The Falcon and the Snowman (1985) - Biography, Crime, Drama

Hohum Score

8

Engaging

The true story of a disillusioned military contractor employee and his drug pusher childhood friend who became walk-in spies for the Soviet Union.

IMDB: 6.8
Director: John Schlesinger
Stars: Timothy Hutton, Sean Penn
Length: 131 Minutes
PG Rating: R
Reviews: 3 out of 56 found boring (5.35%)

One-line Reviews (33)

Entertaining melodrama .

Certainly worth watching.

absorbing .

There is no eye candy to speak of, but the story is so compelling and the acting so superb that (hopefully) most people wouldn't miss it.

Based on the true story of two young Americans who sold national secrets to the Soviet Union in the height of the Cold War, "Falcon And The Snowman" wants to be both suspenseful and philosophical, and winds up falling short in both departments.

Fine acting makes for an enjoyable movie .

--The story is fascinating, and of course, as one based on actual events, it has some added kick.

A compelling story about one of the stranger treasonous episodes in US history.

But now, revisiting it as an adult, well, it has espionage, it has treason, it has cocaine, and it has Sean Penn, and it's boring.

The film, directed by John Schlesinger, moves a little slowly but is very suspenseful and filled with atmosphere - the dank office, Mexico City, the Russian consulate, and the expensive family homes, As a piece of trivia, Daulton Lee, who is played by Penn, was released from prison in 1988 and was hired by Sean Penn as his personal assistant.

This fascinating story takes place around the time of the Whitlam Dismissal, in which during his time as a clerk for TRW, Christopher was privy to classified correspondence which admitted the CIA's involvement in Australian political and union circles.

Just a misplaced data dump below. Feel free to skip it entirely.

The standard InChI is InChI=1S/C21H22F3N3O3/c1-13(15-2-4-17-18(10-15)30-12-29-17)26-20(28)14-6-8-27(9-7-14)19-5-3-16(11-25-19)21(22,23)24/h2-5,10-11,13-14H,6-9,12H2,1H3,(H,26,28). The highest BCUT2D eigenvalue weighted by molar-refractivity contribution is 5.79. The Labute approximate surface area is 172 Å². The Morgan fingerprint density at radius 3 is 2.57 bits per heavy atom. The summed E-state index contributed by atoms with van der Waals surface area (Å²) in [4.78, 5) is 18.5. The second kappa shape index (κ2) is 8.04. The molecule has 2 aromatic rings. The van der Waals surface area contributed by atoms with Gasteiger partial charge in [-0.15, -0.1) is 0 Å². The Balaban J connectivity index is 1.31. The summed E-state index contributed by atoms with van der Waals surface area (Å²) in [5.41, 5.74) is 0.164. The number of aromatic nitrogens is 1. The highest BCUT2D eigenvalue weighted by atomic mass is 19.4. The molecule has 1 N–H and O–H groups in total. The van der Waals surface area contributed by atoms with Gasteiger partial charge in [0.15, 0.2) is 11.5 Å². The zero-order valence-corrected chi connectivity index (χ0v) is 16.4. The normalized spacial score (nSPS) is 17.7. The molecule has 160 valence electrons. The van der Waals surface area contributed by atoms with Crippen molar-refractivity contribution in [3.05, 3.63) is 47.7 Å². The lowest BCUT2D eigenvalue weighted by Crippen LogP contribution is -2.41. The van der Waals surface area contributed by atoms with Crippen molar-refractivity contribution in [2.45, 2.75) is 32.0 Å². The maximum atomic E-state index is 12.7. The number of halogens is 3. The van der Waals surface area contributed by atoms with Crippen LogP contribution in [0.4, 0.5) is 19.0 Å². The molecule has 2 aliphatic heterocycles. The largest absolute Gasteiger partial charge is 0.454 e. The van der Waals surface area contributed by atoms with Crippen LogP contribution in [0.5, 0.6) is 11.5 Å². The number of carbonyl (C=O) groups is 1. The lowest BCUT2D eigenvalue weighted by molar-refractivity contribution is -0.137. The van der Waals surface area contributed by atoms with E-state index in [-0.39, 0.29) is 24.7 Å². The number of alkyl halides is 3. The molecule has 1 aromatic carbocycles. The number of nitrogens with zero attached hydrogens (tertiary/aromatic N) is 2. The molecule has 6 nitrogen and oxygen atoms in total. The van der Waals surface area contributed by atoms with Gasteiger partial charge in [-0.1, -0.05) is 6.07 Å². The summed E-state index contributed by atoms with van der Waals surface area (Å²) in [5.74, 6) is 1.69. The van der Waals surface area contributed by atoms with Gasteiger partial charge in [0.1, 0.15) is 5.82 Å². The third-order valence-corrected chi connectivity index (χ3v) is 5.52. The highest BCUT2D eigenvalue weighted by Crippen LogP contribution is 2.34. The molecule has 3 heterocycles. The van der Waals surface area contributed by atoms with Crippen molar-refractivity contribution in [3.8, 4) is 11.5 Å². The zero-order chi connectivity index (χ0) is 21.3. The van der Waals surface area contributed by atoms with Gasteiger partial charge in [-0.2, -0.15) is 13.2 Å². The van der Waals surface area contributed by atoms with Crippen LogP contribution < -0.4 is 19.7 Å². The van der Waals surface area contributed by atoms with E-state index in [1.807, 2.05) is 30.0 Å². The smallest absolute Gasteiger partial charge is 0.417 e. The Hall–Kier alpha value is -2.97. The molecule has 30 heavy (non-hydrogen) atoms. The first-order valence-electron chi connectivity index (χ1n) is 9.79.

It features very competent acting from both Timothy Hutton and Sean Penn as the two leads respectively, but lacks any real degree of suspense and the outcome always seems very predictable from the moment the duo, choose (for different reasons) to adopt the path they willingly do.

The ending, however, is tense, stunning and effective.

Fascinating true-life tale stars Timothy Hutton as Christopher Boyce, a government employee in charge of guarding sensitive documents, who becomes disillusioned and decides to sell those documents to the Soviets.

It's just really very dull from start to finish and never seems to build up the tension and suspense that make spy movies so fun to watch.

The film has a faded look, as one watches it today, but still, it is interesting because of the intense performances of the two principals.

This is not a thriller, and is rather slowly paced.

It was an OK movie, kinda dull but worth watching.

The movie is a complicated exploration of some important issues and comes close to being gripping.

There has to be a more compelling character in there.

It's not a great movie by any way , because it's too shallow and one sided drama , yet it's entertaining enough to give it a chance.

Well directed, and intense in parts, especially where the protagonists become immensely in over their heads in the spy game.

Absorbing and first rate thanks to director John Schlesinger.

There's always something enjoyable about a story, be it novel or movie or whatever, simply by the fact that it's real makes the story all the more fascinating.

Engrossing drama made all the more interesting because it's a true story.

this moving was intriguing and absorbing; however, the story was a little choppy and hard to follow at times.

It's also a story of middle-class American boredom and anomi, not unlike "The Graduate," "River's Edge," and a dozen other movies, including documentaries like PBS's "Family.

Excellent performances by the understated Hutton and by Penn, who has been playing men on the edge since he was fourteen, nearly 40 years ago now, and doing them extremely well.

He was able to make an cliché character real.

Well directed by John Schlesinger, and solid acting from the two leads, film is a quite interesting and compelling look at the foolish choices these two men make(and why), which makes them traitors.

David Suchet as the Russian embassy official who deals with Lee makes for a fascinating blend of menace and amiability.

Well worth watching.

Gripping, realistic account .